My only disappointment in this book was the revealing of the end before the end. I didn’t think it quite needed to go too much longer after. The title didn’t make much sense to me either, but in the end, it did.

  9. This would have to be hands down one of my favourite books from the last 12 months reading! Absolutely loved every moment of it!

    It certainly didnt me take long to become fully immersed in this book, its such a beautifully written story. The setting, through Tea’s fantastic storytelling, is so vivid and clear and the characters so likeable.

    The timeline alternates between past (mid 1800s) and present (early 1900s) which I found flowed seemlessly and the pace of the story fantastic, it was easy to read and very easy to enjoy!

    If you are looking for a great Australian historical novel you are guaranteed a good one if its by Tea Cooper!

    Thanks to Beauty and Lace and Harper Collins for the chance to read and review this fantastic book.

  10. The Girl in the Painting by Tea Cooper

    Tea Cooper has done it again! Another fantastic book by this author.

    Set around immigrant brother Michael Quinn and his sister Elizabeth in the 1860’s and Jane Piper in 1913 this novel is a compelling tale that weaves the timelines in a tight and cleverly written fashion that draws the reader in and won’t let go
    Showcasing strong female characters, whose shared determination results in them unravelling a surprising mystery, Tea presents another novel that is gripping and hard to put down and that keeps you guessing to the very end.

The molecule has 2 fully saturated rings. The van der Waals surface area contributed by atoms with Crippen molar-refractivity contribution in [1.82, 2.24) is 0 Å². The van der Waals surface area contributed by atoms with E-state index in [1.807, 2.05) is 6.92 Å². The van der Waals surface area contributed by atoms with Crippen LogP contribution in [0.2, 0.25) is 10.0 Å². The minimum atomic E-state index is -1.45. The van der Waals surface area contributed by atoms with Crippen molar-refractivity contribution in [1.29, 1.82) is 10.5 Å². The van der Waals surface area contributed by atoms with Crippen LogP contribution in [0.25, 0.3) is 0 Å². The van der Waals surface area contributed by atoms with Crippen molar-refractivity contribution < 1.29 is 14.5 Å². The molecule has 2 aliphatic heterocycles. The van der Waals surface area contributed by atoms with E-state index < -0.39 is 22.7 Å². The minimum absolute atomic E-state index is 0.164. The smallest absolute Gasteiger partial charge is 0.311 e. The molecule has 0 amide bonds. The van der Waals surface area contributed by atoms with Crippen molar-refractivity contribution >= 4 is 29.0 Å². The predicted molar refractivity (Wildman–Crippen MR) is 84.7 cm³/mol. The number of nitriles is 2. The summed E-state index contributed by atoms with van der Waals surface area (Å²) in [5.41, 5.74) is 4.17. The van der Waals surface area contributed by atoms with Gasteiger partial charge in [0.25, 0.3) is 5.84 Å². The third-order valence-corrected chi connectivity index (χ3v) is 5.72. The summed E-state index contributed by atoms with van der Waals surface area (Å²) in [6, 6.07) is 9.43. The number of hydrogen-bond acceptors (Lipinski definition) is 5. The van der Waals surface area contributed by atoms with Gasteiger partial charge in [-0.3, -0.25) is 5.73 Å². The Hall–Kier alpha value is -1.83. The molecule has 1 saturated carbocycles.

Having read a previous title by this author I was expecting a similar theme in this book. However, I was pleasantly surprised, that while equally gripping writing to the first title, this book was a totally new and fresh topic.
    I would highly recommend this book and would award it 4 and ½ stars.

  11. It is hard enough to change home as an adult but Michael and young Elizabeth make the massive trek from Liverpool to Australia all on their own at a young age. The journey to join their parents making a new life in a new country in a time of the gold rush. The first hurdle is getting on the boat.
    Jane is an orphan, trying to keep her head up in an orphanage, but her mouth gets the better of her, and her thinking. But little does she realise all is about to change for her, a new life with an opportunity to educate herself and follow her mathematical passion.
    Join Michael and Elizabeth as they find their feet in a new country that did not promise what they expected, their parents not meeting them at the warf, the home life a harder start than expected. A life with Orientals (Chinese) on the mine fields not all they thought would be their start.
    Logical and practical, Jane makes the most of her life, funded by benefactors who are kind enough but not quite family.

    A great read that starts a bit slow and works up to combine the stories and intrigue you in way you may not have expected. Some controversy of Australian past, and a twist that at first you couldnt see coming. Thoroughly enjoyed this read… Thank you Beauty and Lace Bookclub and Harper Collins for a great read.

  12. This is the first of Tea Cooper’s books I’ve had the privilege of reading. The Girl in the Painting is a story set in two times-the 1860s and the early 1900s.
    The 1860s see young brother and sister, Michael and Elizabeth immigrate to NSW where they have to make a life for themselves. We also jump to the 1900s where young orphan Jane is assistant to Elizabeth, when one day Elizabeth has a weird episode in an exhibition.
    The story jumps between both times and gives and interesting look into what life was like in both eras. It has the typical secrets to be discovered that keep it interesting.
    Thanks to Harper Collins and Beauty and Lace for the opportunity to read this book.

  13. I’m a huge fan of Tea Cooper. This book did not disappoint! Straddling the fine line between romance and mystery, it was a most enjoyable read. Sad at times, uplifting at other times. The characters ranged between lovable, infuriating and horrible.
    A thoroughly enjoyable read.